Yes, you've guessed it, there's a board game on sale these days, making more money for those people involved in what started out as a harmless bit of fun for people who liked words and numbers.
But first, the game itself, both the television show and the board game, as they are both played in the same way, sort of....
(If you know how this is played then you can skip this bit...)
The game consist of what is called letter rounds followed by a numbers game. Being played in a way that there are three letter round followed by a numbers game, then there's three more letter games followed by another numbers game. Finally, you play two more letter rounds and a final numbers game finishing off with what is called a countdown conundrum.
What are the 'letter round' and 'number games' then?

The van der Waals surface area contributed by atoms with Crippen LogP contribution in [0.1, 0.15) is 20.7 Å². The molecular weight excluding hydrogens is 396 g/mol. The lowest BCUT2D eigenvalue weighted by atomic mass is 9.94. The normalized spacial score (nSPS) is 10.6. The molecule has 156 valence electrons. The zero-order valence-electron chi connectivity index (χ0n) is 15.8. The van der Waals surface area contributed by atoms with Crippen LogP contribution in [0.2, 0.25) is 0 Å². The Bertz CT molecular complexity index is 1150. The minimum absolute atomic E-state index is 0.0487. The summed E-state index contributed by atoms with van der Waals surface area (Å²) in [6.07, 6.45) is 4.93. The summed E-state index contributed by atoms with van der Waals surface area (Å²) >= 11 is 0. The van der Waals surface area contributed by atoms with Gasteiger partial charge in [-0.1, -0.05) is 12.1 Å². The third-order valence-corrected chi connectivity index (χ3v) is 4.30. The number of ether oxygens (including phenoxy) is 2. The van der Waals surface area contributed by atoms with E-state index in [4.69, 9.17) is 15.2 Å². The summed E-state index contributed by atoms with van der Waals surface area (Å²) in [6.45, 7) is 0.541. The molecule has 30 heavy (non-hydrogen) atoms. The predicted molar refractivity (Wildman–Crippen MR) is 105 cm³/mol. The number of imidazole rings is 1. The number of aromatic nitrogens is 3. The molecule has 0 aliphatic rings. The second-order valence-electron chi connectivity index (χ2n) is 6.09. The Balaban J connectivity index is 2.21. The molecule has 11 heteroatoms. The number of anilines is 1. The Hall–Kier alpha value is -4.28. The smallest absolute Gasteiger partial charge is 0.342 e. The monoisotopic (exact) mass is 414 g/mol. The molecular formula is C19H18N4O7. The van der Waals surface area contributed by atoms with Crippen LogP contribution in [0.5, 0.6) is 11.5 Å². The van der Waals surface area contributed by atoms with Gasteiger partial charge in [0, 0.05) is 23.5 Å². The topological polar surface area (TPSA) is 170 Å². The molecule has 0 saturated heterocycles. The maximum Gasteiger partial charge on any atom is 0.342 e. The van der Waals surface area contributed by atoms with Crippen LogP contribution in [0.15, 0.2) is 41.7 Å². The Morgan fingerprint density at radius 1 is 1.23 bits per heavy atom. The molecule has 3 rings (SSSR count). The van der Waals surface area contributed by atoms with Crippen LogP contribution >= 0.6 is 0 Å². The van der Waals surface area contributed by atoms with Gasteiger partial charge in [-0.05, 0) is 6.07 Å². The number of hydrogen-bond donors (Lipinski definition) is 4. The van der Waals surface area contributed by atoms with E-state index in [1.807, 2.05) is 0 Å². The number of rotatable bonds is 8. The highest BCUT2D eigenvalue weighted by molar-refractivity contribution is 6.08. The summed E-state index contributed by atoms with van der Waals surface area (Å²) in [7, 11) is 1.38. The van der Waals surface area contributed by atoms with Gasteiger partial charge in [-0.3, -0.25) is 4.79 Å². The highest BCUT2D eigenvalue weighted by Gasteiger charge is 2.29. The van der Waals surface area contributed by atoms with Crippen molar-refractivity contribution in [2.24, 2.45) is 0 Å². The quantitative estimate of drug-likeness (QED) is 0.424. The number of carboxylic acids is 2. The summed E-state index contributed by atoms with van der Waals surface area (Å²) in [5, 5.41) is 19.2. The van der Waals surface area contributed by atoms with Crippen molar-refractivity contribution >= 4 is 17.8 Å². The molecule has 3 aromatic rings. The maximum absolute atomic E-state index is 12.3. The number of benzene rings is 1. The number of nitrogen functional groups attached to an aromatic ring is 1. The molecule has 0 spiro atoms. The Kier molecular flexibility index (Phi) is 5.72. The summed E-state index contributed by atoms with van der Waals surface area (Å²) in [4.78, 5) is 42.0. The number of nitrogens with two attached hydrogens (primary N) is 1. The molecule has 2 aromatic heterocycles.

The letter rounds consist of a player choosing the 'letter tiles', either a consonant or a vowel until there are nine letter on the rack. Then the two players make the longest word they can from the nine letters they can see.
The numbers game consists of a player choosing six 'number tiles', those tiles having such numbers as 25,50,75 and 100, which are the 'large numbers, and the low numbers being numbers such as 2, 3, 5, 7,8,10... (you get the point).
Once the 6 'number tiles' are on show a 'total amount' number is made up, with this number being almost any three digit number.
The players then have to try and make that 'total amount' number out of the chosen numbers, using some or all the numbers only once.
Then there's the finally...
This is called the countdown conundrum, which is where a nine letter word comes into view with the letters all jumbled up.
And the aim of the game is..?
Well, it's simply to get as many points as you can.
In the letter rounds a player gets the same points as the letters in their word, so if they get a five letter word they get 5 points, a seven letter word gets 7 points and an eight letter word gets 8 points, but only the player with the highest points score, or longest word, actually gets the points. If a player gets a nine letter word they get a double score, so nine letters used would give them 18 points.